The Invention of World Religions: Or, How European Universalism Was Preserved in the Language of Pluralism
Publisher: University of Chicago PressFormat: Paperback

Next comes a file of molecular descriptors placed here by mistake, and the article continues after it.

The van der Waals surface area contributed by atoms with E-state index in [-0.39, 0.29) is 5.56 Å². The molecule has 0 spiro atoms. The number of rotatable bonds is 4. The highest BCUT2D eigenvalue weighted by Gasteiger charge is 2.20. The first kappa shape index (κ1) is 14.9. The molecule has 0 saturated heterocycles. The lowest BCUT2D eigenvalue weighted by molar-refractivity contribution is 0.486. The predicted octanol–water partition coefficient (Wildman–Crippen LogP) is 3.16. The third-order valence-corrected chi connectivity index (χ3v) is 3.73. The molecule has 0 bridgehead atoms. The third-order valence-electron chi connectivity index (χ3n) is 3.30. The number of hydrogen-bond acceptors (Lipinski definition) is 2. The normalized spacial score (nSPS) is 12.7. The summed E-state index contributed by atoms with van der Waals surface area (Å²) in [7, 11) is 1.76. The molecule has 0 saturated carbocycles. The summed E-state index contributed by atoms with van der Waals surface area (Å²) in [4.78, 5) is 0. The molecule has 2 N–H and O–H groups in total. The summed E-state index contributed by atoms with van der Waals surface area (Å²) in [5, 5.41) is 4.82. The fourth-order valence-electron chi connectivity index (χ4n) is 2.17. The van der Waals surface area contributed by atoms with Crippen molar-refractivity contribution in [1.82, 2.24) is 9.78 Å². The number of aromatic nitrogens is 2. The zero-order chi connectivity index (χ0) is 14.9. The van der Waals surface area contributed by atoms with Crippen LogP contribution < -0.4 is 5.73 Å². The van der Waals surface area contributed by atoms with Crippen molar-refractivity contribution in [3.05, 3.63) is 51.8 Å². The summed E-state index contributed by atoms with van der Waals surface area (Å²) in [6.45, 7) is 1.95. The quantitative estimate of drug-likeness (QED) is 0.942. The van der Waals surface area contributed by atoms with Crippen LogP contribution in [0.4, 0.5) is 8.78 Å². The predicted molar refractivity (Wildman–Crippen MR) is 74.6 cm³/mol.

The idea of “world religions” expresses a vague commitment to multiculture alism. Not merely a descriptive concept, “world religions” is also a particular ethos, a pluralist ideology, a logic of classification, and a form of knowledge that has shaped the study of religion and infiltrated ordinary language. In this ambitious study, Tomoko Masuzawa examines the emergence of “world religions” in modern European thought through a close reading of a variety of sources as early as the seventeenth century. Devoting particular attention to the relation between the comparative study of language and the nascent science of religion, she demonstrates how new classifications of language and race caused Buddhism and Islam to gain special significance as these religions came to be seen in opposing terms - Aryan on one hand and Semitic on the other.Masuzawa also explores the complex relation of “world religions” to Protestant theology, from the hierarchical ordering of religions typical of the Christian supremacists of the nineteenth century, to the aspirations of early twentieth-century theologian Ernst Troeltsch, who embraced the pluralist logic of “world religions” and by so doing sought to reclaim the universalist destiny of European modernity.
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